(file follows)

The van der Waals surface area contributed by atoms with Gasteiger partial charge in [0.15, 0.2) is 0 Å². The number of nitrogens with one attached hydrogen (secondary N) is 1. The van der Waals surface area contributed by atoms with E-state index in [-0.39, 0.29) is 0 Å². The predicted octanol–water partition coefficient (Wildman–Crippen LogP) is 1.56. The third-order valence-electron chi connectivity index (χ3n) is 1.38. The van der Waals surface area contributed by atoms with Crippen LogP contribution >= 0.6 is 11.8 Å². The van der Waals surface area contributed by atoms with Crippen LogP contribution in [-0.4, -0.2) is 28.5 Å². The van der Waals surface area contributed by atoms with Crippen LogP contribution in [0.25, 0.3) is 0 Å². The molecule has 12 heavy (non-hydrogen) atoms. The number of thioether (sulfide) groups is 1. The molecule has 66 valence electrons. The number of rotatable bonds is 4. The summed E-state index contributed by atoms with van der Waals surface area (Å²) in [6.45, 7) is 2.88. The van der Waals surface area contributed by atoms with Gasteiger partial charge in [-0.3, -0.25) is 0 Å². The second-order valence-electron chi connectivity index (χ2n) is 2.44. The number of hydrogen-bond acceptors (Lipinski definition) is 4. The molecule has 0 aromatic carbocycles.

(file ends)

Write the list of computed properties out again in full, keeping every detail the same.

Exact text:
The van der Waals surface area contributed by atoms with Gasteiger partial charge in [0.15, 0.2) is 0 Å². The number of nitrogens with one attached hydrogen (secondary N) is 1. The van der Waals surface area contributed by atoms with E-state index in [-0.39, 0.29) is 0 Å². The predicted octanol–water partition coefficient (Wildman–Crippen LogP) is 1.56. The third-order valence-electron chi connectivity index (χ3n) is 1.38. The van der Waals surface area contributed by atoms with Crippen LogP contribution >= 0.6 is 11.8 Å². The van der Waals surface area contributed by atoms with Crippen LogP contribution in [-0.4, -0.2) is 28.5 Å². The van der Waals surface area contributed by atoms with Crippen LogP contribution in [0.25, 0.3) is 0 Å². The molecule has 12 heavy (non-hydrogen) atoms. The number of thioether (sulfide) groups is 1. The molecule has 66 valence electrons. The number of rotatable bonds is 4. The summed E-state index contributed by atoms with van der Waals surface area (Å²) in [6.45, 7) is 2.88. The van der Waals surface area contributed by atoms with Gasteiger partial charge in [-0.3, -0.25) is 0 Å². The second-order valence-electron chi connectivity index (χ2n) is 2.44. The number of hydrogen-bond acceptors (Lipinski definition) is 4. The molecule has 0 aromatic carbocycles.